Viscosity Grade of the Oil
The ISO viscosity classification is recommended for industrial applications. The reference temperature of 40 °C represents the operating temperature in machinery. Each subsequent Viscosity grade (VG) within the classification has approximately a 50% higher viscosity, whereas the minimum en maximum values of each grade ranges ±10% from the mid point. For example, ISO VG 22 refers to a viscosity grade of 22 cSt ± 10% at 40°C. The viscosity at different temperatures can be calculated using the viscosity at 40°C and the viscosity index (VI), which represents the temperature dependency of the lubricant.
SAE Viscosity Grades for Engine Oils1
The actual viscosity grade of a lubricant is determined by the Society of Automotive Engineers, for example SAE-15W40 for a multigrade oil and SAE-40 for a monograde oil. The first number (15W) refers to the viscosity grade at low temperatures (W from winter), whereas the second number (40) refers to the viscosity grade at high temperature.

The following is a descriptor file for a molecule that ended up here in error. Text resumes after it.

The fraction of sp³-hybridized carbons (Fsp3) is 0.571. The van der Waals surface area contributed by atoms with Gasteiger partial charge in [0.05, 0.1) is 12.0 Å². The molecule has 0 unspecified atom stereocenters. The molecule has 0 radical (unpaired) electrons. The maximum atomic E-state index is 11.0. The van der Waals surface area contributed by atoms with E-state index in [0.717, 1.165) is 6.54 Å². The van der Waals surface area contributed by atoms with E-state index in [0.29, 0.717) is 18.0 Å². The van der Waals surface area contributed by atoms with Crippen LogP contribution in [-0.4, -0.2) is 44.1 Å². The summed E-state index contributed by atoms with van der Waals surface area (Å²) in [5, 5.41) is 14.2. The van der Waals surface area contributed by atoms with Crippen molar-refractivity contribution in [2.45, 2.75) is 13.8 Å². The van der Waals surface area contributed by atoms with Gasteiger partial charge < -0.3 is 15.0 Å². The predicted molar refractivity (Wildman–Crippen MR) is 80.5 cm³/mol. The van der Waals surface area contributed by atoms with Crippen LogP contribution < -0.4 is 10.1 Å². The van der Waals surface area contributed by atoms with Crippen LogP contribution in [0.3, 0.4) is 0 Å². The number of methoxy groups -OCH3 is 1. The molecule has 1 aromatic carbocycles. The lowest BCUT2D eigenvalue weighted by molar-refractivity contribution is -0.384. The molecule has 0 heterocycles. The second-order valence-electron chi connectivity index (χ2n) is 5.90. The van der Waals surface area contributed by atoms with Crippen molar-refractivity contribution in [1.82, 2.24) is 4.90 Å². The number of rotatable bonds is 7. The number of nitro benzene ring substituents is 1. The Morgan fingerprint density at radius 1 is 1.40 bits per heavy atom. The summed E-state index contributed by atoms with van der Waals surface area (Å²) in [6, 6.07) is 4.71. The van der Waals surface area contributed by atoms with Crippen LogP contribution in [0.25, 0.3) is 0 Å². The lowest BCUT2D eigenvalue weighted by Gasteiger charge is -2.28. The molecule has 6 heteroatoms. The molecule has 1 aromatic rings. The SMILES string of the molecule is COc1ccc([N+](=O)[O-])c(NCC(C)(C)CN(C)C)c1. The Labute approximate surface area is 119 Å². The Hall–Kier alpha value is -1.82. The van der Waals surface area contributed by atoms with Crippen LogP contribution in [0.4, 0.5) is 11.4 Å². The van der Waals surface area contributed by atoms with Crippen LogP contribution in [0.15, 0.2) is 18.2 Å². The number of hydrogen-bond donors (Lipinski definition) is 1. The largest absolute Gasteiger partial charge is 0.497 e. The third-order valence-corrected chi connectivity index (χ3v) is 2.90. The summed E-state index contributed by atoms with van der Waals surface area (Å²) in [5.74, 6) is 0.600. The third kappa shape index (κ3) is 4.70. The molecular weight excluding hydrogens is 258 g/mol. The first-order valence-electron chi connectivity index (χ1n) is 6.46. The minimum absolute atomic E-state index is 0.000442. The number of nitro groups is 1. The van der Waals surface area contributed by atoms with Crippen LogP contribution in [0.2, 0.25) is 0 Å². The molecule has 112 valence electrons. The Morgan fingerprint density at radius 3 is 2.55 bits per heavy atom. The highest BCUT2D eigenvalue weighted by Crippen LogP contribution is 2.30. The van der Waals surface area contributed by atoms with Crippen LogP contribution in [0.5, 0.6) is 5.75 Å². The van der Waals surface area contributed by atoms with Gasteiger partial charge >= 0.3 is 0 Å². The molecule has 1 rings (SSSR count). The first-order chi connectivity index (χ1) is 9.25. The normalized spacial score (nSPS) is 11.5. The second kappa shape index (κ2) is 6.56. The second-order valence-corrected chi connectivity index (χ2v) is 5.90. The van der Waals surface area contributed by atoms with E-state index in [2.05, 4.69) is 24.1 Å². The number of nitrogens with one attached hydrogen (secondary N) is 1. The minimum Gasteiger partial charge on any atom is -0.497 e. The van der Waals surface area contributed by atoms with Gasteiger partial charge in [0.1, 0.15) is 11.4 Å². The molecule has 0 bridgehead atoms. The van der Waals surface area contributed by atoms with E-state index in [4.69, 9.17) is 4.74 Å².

Why we need to know?
- On every bottle of motor oil there is a seal that gives you three pieces of information:
- The API service rating
- The viscosity grade
- “Energy Conserving” indicator (it either is or it isn’t)
- The API service rating is a two-letter rating that tells you the type of engine the oil is meant for (gasoline or diesel) and the quality level.
- The viscosity grade (for example, 5W-30) tells you the oil’s thickness, or viscosity. A thin oil has a lower number and flows more easily, while thick oils have a higher number and are more resistant to flow. Water has a very low viscosity — it is thin and flows easily. Honey has a very high viscosity — it is thick and gooey